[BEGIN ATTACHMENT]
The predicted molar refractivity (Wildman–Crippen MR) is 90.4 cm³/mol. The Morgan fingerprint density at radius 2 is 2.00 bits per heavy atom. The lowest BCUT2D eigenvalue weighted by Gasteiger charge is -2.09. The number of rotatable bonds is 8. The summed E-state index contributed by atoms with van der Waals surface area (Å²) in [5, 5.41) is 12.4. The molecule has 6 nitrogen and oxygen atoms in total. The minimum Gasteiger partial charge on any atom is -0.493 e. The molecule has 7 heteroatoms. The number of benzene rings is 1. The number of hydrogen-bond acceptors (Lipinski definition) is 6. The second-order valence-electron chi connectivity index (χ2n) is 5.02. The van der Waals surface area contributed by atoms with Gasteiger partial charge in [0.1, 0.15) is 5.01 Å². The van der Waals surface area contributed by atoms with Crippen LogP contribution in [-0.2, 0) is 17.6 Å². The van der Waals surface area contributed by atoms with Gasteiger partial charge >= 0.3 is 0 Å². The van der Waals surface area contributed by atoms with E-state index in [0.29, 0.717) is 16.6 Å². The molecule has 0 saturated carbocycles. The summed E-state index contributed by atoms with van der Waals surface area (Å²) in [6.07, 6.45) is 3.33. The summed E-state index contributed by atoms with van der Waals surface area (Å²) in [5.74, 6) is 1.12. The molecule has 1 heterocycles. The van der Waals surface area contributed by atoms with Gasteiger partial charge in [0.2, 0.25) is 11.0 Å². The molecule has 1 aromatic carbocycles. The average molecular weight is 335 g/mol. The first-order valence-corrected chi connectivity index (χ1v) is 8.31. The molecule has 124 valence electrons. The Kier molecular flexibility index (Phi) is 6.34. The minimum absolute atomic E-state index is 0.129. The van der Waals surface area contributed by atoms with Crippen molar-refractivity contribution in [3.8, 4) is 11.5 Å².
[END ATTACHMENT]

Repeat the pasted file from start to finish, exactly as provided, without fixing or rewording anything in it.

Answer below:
The predicted molar refractivity (Wildman–Crippen MR) is 90.4 cm³/mol. The Morgan fingerprint density at radius 2 is 2.00 bits per heavy atom. The lowest BCUT2D eigenvalue weighted by Gasteiger charge is -2.09. The number of rotatable bonds is 8. The summed E-state index contributed by atoms with van der Waals surface area (Å²) in [5, 5.41) is 12.4. The molecule has 6 nitrogen and oxygen atoms in total. The minimum Gasteiger partial charge on any atom is -0.493 e. The molecule has 7 heteroatoms. The number of benzene rings is 1. The number of hydrogen-bond acceptors (Lipinski definition) is 6. The second-order valence-electron chi connectivity index (χ2n) is 5.02. The van der Waals surface area contributed by atoms with Gasteiger partial charge in [0.1, 0.15) is 5.01 Å². The van der Waals surface area contributed by atoms with Crippen LogP contribution in [-0.2, 0) is 17.6 Å². The van der Waals surface area contributed by atoms with Gasteiger partial charge >= 0.3 is 0 Å². The van der Waals surface area contributed by atoms with E-state index in [0.29, 0.717) is 16.6 Å². The molecule has 0 saturated carbocycles. The summed E-state index contributed by atoms with van der Waals surface area (Å²) in [6.07, 6.45) is 3.33. The summed E-state index contributed by atoms with van der Waals surface area (Å²) in [5.74, 6) is 1.12. The molecule has 1 heterocycles. The van der Waals surface area contributed by atoms with Gasteiger partial charge in [0.2, 0.25) is 11.0 Å². The molecule has 1 aromatic carbocycles. The average molecular weight is 335 g/mol. The first-order valence-corrected chi connectivity index (χ1v) is 8.31. The molecule has 124 valence electrons. The Kier molecular flexibility index (Phi) is 6.34. The minimum absolute atomic E-state index is 0.129. The van der Waals surface area contributed by atoms with Crippen molar-refractivity contribution in [3.8, 4) is 11.5 Å².